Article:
L&B believes a sale of Six Flags’ properties would allow the company to increase share buybacks, reintroduce its dividend (which was scrapped at the start of the Covid pandemic) and pay down debt. Additionally, it is a shareholder base with many like-minded investors (HG Vora, H Partners, Long Pond Capital) and a relatively new CEO (November 2021) who may be open to such a plan.

Implementing a plan like this would buy the CEO plenty of time and capital (both real and figurative) to do what really needs to be done – fix the operational problems. When Selim Bassoul was appointed CEO of Six Flags in November 2021, he pursued a strategy to try to improve the guest experience and create a more profitable, higher-margin business by migrating to a more affluent, family-oriented customer base. This new strategy, which included the elimination of several customer benefits, resulted in a significant drop in visitor numbers, alienating many existing customers and resulting in underpricing to competitors. However, it is still unclear whether it works. If there are higher visitor numbers at higher prices in 2023, then it worked and nothing needs to be done operationally. However, if attendance continues to lag into 2023, Bassoul may need to start returning many of the perks he took away, such as B. Modified meal passes. He may even have to consider lowering prices to previous levels. Without stabilizing operations, the real estate strategy can only create limited shareholder value. However, optimizing attendance and stabilizing operations will increase the value created by the real estate strategy.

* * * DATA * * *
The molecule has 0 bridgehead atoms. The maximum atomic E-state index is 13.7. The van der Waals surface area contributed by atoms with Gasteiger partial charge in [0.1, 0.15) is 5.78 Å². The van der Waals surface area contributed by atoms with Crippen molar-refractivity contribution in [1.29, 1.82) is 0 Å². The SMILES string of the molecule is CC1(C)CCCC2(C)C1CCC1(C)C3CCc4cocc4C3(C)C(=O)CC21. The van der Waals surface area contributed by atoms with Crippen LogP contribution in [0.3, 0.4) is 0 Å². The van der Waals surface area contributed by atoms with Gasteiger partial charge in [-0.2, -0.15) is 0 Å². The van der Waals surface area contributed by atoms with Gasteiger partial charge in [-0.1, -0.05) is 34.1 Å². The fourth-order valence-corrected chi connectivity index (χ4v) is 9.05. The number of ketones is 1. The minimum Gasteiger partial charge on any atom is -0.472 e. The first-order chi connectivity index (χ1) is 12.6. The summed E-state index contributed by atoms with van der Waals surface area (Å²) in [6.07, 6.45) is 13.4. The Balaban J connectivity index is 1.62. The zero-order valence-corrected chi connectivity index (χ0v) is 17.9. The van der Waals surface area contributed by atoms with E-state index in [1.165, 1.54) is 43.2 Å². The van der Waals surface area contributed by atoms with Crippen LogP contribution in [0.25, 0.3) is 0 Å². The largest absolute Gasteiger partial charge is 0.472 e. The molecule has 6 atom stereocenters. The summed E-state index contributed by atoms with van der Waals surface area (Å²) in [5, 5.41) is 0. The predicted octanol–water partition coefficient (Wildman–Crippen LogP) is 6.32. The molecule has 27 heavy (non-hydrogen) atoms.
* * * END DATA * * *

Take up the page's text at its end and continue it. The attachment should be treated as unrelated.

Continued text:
We would expect Land & Buildings to want some form of board representation to help with this strategy. Frankly, Six Flags should want the firm’s help if they decide to monetize the properties. So it wouldn’t be surprising to see an amicable settlement for a board seat or two. However, the window for nominating directors is between January 11, 2023 and February 10, 2023. If there’s no agreement by then, L&B will almost certainly appoint directors, even if it’s just to grant the company’s rights Maintain while talking to management. Should a proxy fight ensue, the aforementioned like-minded investors — H Partners (13.5%), HG Vora (4.2%), and Long Pond Capital (5.7%) — could be potential backers of L&B.

Ken Squire is the founder and president of 13D Monitor, an institutional research service on shareholder activism, and he is the founder and portfolio manager of the 13D Activist Fund, a mutual fund that invests in a portfolio of 13D activist assets. Squire is also the creator of the AESG™ investment category, an activist investment style focused on improving portfolio companies’ ESG practices.